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J Am Coll Cardiol. 2015 Feb 10;65(5):465-76. doi: 10.1016/j.jacc.2014.11.034.

Economic analysis of ticagrelor therapy from a U.S. perspective: results from the PLATO study.

Author information

1
Duke Clinical Research Institute, Duke University Medical Center, Durham, North Carolina. Electronic address: patricia.cowper@dm.duke.edu.
2
Duke Clinical Research Institute, Duke University Medical Center, Durham, North Carolina.
3
Division of Cardiology, Department of Medicine, University of Alberta, Edmonton, Alberta, Canada.
4
Department of Medical Sciences, Cardiology and Uppsala Clinical Research Center, Uppsala University, Uppsala, Sweden.
5
Center for Medical Technology Assessment and Department of Medicine and Health Sciences, Linköping University, Linköping, Sweden.
6
Department of Cardiology and Department of Medicine and Health Sciences, Linköping University, Linköping, Sweden.
7
Thrombolysis In Myocardial Infarction Study Group, Brigham and Women's Hospital, Boston, Massachusetts.
8
Department of Medicine, Stanford University, Stanford, California.

Abstract

BACKGROUND:

Based on results of the PLATO (Platelet Inhibition and Patient Outcomes) trial comparing ticagrelor with clopidogrel therapy, the U.S. Food and Drug Administration approved ticagrelor in 2011 for reducing thrombotic cardiovascular events in patients with acute coronary syndrome (ACS) with the proviso that it be taken with low-dose aspirin.

OBJECTIVES:

This study sought to assess the cost and cost effectiveness of ticagrelor therapy relative to clopidogrel in treating ACS patients from the perspective of the U.S. health care system.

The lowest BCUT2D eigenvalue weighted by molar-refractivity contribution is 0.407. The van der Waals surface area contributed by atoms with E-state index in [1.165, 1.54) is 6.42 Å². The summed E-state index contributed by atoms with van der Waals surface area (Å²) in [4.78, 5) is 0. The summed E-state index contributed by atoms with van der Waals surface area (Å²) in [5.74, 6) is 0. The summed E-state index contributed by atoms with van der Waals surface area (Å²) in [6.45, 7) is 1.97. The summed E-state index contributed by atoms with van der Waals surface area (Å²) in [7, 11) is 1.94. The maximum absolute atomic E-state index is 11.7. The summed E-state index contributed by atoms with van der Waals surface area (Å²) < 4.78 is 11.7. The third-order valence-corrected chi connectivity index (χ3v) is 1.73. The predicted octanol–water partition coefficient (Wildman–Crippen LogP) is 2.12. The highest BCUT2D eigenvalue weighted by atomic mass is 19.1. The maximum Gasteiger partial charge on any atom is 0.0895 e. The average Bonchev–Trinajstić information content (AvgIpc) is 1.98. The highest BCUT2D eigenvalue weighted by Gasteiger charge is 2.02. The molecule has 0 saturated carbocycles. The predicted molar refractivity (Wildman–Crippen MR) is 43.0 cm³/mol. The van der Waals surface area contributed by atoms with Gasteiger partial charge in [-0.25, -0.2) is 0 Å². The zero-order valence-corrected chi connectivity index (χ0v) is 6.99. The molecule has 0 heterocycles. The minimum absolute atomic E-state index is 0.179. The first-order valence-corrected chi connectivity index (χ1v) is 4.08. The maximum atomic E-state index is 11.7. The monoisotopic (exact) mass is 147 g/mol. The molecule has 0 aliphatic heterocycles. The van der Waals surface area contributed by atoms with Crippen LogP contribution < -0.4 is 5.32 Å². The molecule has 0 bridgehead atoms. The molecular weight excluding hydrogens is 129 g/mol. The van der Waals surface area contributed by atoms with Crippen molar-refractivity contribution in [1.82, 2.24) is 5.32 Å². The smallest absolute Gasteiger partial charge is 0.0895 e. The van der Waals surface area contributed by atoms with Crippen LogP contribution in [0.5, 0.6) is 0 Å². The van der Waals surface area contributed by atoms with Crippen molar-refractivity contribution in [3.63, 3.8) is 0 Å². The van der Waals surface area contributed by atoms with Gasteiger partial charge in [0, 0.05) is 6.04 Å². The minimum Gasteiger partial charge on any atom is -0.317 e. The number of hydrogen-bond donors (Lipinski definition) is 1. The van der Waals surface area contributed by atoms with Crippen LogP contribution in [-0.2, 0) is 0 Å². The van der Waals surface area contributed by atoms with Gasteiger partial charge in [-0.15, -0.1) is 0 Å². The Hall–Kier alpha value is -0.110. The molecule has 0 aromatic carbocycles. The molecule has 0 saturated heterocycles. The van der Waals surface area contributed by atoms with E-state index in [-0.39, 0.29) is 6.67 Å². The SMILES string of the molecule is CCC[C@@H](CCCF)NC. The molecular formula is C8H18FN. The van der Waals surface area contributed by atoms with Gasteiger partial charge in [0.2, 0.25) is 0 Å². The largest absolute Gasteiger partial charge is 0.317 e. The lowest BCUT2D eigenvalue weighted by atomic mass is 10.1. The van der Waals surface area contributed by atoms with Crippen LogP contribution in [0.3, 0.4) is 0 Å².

METHODS:

We estimated within-trial resource use and costs using U.S. low-dose aspirin patients in PLATO (n = 547). Quality-adjusted life expectancy was estimated using the total PLATO population (n = 18,624), combined with baseline risk and long-term survival data from an external ACS patient cohort. Study drugs were valued at current costs. Cost effectiveness was assessed, as was the sensitivity of results to sampling and methodological uncertainties.

RESULTS:

One year of ticagrelor therapy, relative to that of generic clopidogrel, cost $29,665/quality-adjusted life-year gained, with 99% of bootstrap estimates falling under a $100,000 willingness-to-pay threshold. Results were robust to extensive sensitivity analyses, including variations in clopidogrel cost, exclusion of costs in extended years of life, and a recalibrated estimate of survival reflecting a lower underlying mortality risk in the United States.

CONCLUSIONS:

For PLATO-eligible ACS patients, a U.S. perspective comparison of the current standard of dual antiplatelet therapy of aspirin with clopidogrel versus aspirin plus ticagrelor showed that the ticagrelor regimen increased life expectancy at an incremental cost well within accepted benchmarks of good value for money. (A Comparison of Ticagrelor [AZD6140] and Clopidogrel in Patients With Acute Coronary Syndrome [PLATO]; NCT00391872).

KEYWORDS:

acute coronary syndrome(s); antiplatelet therapy; clopidogrel; cost effectiveness; ticagrelor

PMID:
25660925
DOI:
10.1016/j.jacc.2014.11.034
[Indexed for MEDLINE]
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